Credit: Pixabay

A new study from WalletHub shows that New York’s economic recovery from COVID-19 might as well be the shrugging shoulder emoji.

The personal finance website reported that weekly unemployment claims in New York increased by 29.07% when compared to the same week in 2019 (the 21st smallest increase in the United States), weekly unemployment claims in New York decreased by 26.85% compared to the start of 2020 (the 20th biggest decrease in the U.S.), and weekly unemployment claims in New York decreased by 64.17% compared to the same week last year (the 13th smallest decrease in the U.S.).

New York City, in particular, is still struggling with unemployment, with the sixth lowest recovery. The city’s 9.8% unemployment is the ninth highest in the country with the number still more than double pre-pandemic levels.

WalletHub officials stated that these statistics are based on the unemployment rate for the month of May.

WalletHub analyst Jill Gonzalez said that New York should get back to work soon, but its future remains in limbo.

Source: WalletHub

“It’s difficult to tell what the outlook for the city’s unemployment is, as there are so many variables to account for,” said Gonzalez. “The city has largely reopened, but unfortunately there are a lot of small businesses that did not survive the pandemic. Plus, business travel and international tourism are simply not back yet, with many hotels and fine dining establishments along with them. This also affects the city’s economy and keeps unemployment high.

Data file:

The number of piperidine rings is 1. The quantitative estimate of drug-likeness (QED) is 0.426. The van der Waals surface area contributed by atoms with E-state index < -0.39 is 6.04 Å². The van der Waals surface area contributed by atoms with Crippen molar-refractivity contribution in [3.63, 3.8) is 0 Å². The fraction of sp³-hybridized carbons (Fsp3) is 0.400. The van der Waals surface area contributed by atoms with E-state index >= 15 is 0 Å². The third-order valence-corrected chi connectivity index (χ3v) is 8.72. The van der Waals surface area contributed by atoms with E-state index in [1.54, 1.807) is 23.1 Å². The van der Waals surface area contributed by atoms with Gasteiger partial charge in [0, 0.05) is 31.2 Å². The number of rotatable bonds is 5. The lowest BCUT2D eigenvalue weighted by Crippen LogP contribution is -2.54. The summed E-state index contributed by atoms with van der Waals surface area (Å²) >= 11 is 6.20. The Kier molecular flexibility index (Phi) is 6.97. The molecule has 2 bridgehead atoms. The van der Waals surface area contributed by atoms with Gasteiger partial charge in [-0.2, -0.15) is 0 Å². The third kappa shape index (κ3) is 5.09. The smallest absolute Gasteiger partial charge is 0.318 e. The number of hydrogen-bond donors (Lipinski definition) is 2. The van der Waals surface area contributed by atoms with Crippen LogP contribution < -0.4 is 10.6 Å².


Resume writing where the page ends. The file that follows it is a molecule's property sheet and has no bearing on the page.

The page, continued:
“The Delta variant could have an impact on the numbers,” continued Gonzalez. “How big of an impact will depend on several factors. Since the variant is highly transmissible, the city is already seeing more masks, more hesitance to public transportation, and less of a willingness to partake in indoor activities.”

Overall, there were 360,000 new unemployment claims nationwide, which is 6.1 million fewer than during the peak of the pandemic (a 94% reduction). Twelve states had unemployment claims last week that were lower than pre-pandemic: Kentucky, Arizona, Kansas, South Carolina, West Virginia, Iowa, Florida, Wyoming, Michigan, Vermont, Washington, Minnesota.

Rhode Island’s unemployment claims last week were worse than the same week last year.

When asked if unemployed Americans should wait until their benefits end to re-enter the job market, Gonzalez said they should start looking for a job right now.

“Even if the current unemployment benefits pay well, people should be thinking about the long-term rather than the short-term,” stated Gonzalez. “Right now, many companies are experiencing labor shortages and are desperate to hire employees, which means that job-seekers have a lot of leverage and a lot of options.

“Now is an ideal time to start looking for a job in order to get the best compensation and most benefits possible.”